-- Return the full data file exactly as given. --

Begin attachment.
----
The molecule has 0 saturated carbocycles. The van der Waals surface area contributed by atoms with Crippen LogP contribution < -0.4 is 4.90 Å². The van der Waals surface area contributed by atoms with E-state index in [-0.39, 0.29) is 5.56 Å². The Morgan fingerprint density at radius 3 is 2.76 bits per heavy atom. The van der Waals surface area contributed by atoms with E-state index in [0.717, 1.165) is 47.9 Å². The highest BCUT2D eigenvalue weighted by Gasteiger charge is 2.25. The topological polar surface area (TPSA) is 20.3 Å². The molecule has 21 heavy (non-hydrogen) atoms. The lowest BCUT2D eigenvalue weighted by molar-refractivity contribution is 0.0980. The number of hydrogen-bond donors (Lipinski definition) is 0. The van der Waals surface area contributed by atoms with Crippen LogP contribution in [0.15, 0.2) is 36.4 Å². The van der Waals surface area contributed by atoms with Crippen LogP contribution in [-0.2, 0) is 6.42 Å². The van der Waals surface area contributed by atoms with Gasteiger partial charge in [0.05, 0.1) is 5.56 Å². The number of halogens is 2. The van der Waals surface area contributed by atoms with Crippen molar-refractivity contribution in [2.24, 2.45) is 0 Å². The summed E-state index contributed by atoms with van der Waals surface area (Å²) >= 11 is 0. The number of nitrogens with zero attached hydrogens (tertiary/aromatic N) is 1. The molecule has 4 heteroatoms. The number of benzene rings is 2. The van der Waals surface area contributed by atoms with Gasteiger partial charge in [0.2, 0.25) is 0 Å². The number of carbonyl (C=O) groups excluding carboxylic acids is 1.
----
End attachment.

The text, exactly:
The molecule has 0 saturated carbocycles. The van der Waals surface area contributed by atoms with Crippen LogP contribution < -0.4 is 4.90 Å². The van der Waals surface area contributed by atoms with E-state index in [-0.39, 0.29) is 5.56 Å². The Morgan fingerprint density at radius 3 is 2.76 bits per heavy atom. The van der Waals surface area contributed by atoms with E-state index in [0.717, 1.165) is 47.9 Å². The highest BCUT2D eigenvalue weighted by Gasteiger charge is 2.25. The topological polar surface area (TPSA) is 20.3 Å². The molecule has 21 heavy (non-hydrogen) atoms. The lowest BCUT2D eigenvalue weighted by molar-refractivity contribution is 0.0980. The number of hydrogen-bond donors (Lipinski definition) is 0. The van der Waals surface area contributed by atoms with Crippen LogP contribution in [0.15, 0.2) is 36.4 Å². The van der Waals surface area contributed by atoms with Crippen LogP contribution in [-0.2, 0) is 6.42 Å². The van der Waals surface area contributed by atoms with Gasteiger partial charge in [0.05, 0.1) is 5.56 Å². The number of halogens is 2. The van der Waals surface area contributed by atoms with Crippen molar-refractivity contribution in [2.24, 2.45) is 0 Å². The summed E-state index contributed by atoms with van der Waals surface area (Å²) >= 11 is 0. The number of nitrogens with zero attached hydrogens (tertiary/aromatic N) is 1. The molecule has 4 heteroatoms. The number of benzene rings is 2. The van der Waals surface area contributed by atoms with Gasteiger partial charge in [0.2, 0.25) is 0 Å². The number of carbonyl (C=O) groups excluding carboxylic acids is 1.